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This Instructable aims to teach you how to harness the luminescence of common foods - some of which you might already have in your pantry - to create a beautiful dessert that will surprise both geeky and culinary friends alike. This project juxtaposes my love for food, science, and, dare I say, art in one single plate. The idea behind it was to capture a glowing seascape, or the way I imagine the seafloor of a bioluminescent lagoon at night. The top image is the dessert in normal light and the bottom one is the dessert seen under UV light. Almonds – more precisely, the riboflavin in them, - honey, and chlorophyll are foods that absorb ultraviolet light and emit it in visible colors. I had seen quinine, but not these other ingredients being used for their luminescent properties in a dessert, and so I decided to give it a go. What you have here is my attempt at a cohesive dish that would offer different pops of color and interesting tropical tastes at the very same time.

I hope you enjoy it!

Note: to get the bottom picture I bought a small UV lamp from Amazon for less than $8 (http://www.amazon.com/Ultra-Blacklight-Flashlight-Zoom-Light/dp/B00ESJ80NS).

Step 1: Soursop Panna Cotta

473 mL (a pint) of heavy cream

95 g sugar

120 mL soursop pulp, thawed if previously frozen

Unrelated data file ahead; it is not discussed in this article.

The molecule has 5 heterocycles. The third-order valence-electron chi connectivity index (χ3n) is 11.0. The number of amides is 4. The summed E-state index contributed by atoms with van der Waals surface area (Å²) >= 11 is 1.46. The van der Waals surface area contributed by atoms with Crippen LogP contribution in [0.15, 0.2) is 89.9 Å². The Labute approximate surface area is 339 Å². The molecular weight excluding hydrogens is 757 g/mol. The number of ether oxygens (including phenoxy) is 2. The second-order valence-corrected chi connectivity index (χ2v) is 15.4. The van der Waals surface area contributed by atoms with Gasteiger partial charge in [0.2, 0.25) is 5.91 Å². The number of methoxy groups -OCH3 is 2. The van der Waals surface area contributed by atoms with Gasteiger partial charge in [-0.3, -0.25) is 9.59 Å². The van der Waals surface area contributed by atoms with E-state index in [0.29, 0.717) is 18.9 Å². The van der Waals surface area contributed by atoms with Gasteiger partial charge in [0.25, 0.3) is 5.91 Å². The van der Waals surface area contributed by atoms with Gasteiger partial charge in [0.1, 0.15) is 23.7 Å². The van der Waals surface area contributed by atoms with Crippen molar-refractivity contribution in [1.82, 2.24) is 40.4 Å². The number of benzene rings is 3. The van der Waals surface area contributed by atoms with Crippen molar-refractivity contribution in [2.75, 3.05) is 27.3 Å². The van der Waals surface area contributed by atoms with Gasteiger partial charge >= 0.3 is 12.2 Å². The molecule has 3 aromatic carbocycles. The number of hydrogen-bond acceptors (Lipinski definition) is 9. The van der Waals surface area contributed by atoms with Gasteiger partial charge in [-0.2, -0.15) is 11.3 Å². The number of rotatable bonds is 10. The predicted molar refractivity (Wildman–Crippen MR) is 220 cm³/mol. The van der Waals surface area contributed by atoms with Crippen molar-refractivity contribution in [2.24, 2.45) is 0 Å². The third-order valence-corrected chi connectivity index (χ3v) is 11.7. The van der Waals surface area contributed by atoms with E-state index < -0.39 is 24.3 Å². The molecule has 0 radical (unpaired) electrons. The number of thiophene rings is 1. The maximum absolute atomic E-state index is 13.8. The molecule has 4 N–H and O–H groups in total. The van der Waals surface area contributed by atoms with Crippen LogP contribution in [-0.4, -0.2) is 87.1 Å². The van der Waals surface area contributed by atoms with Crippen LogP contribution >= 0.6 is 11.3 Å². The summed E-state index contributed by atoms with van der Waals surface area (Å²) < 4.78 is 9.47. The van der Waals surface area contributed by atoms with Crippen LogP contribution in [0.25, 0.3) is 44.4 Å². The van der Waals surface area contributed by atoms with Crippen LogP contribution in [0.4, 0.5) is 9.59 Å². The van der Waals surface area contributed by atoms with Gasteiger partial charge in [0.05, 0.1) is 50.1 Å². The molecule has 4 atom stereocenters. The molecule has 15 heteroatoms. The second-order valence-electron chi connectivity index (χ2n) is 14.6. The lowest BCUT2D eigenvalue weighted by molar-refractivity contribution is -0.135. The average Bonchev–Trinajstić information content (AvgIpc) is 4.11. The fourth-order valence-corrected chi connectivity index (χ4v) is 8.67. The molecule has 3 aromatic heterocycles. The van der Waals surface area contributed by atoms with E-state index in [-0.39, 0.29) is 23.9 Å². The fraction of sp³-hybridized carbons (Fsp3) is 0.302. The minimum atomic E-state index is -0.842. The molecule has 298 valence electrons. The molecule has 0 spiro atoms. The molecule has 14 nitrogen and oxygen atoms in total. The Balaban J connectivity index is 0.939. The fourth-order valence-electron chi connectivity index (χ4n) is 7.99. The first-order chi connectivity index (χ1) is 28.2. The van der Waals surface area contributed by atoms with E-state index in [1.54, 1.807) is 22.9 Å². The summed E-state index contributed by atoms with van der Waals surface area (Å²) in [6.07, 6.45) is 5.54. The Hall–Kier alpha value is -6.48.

1 gelatin sheet (22 cm x 6 cm)

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Place the heavy cream and sugar in a saucepan over medium heat in order to dissolve the sugar. Once the cream is beginning to steam on the surface (not boil) and sugar crystals no longer remain, turn off the heat.

Submerge your gelatin sheet in a bowl of cold water until pliable (this should take around 45-60 seconds, but will depend on the temperature of your water so do not walk away. I learned this the hard way, when my first gelatin sheet "disappeared" into the water!). Once it’s pliable remove from the water and squeeze the excess water with your hand. Place in saucepan with warmed cream/sugar mixture. Stir until dissolved. Stir in the soursop pulp. Staring the mixture to avoid any pieces of gelatin that might not have dissolved. Pour the mix into your desired serve ware. With shallow bowls like the one I used, I find it easiest to fill them once they're already in the fridge. It will take around two hours for a medium to thin layer to set in the fridge.

Note: soursop has been defined to me by some as an "acquired taste," so feel free to change the fruit pulp used to something else. I used soursop because it would not dye the milk too much, maintaining the white backdrop I was looking for. Also, I've found the brand of soursop affects the texture of the dessert quite a lot, so I recommend La Fe, which so far has produced the best results.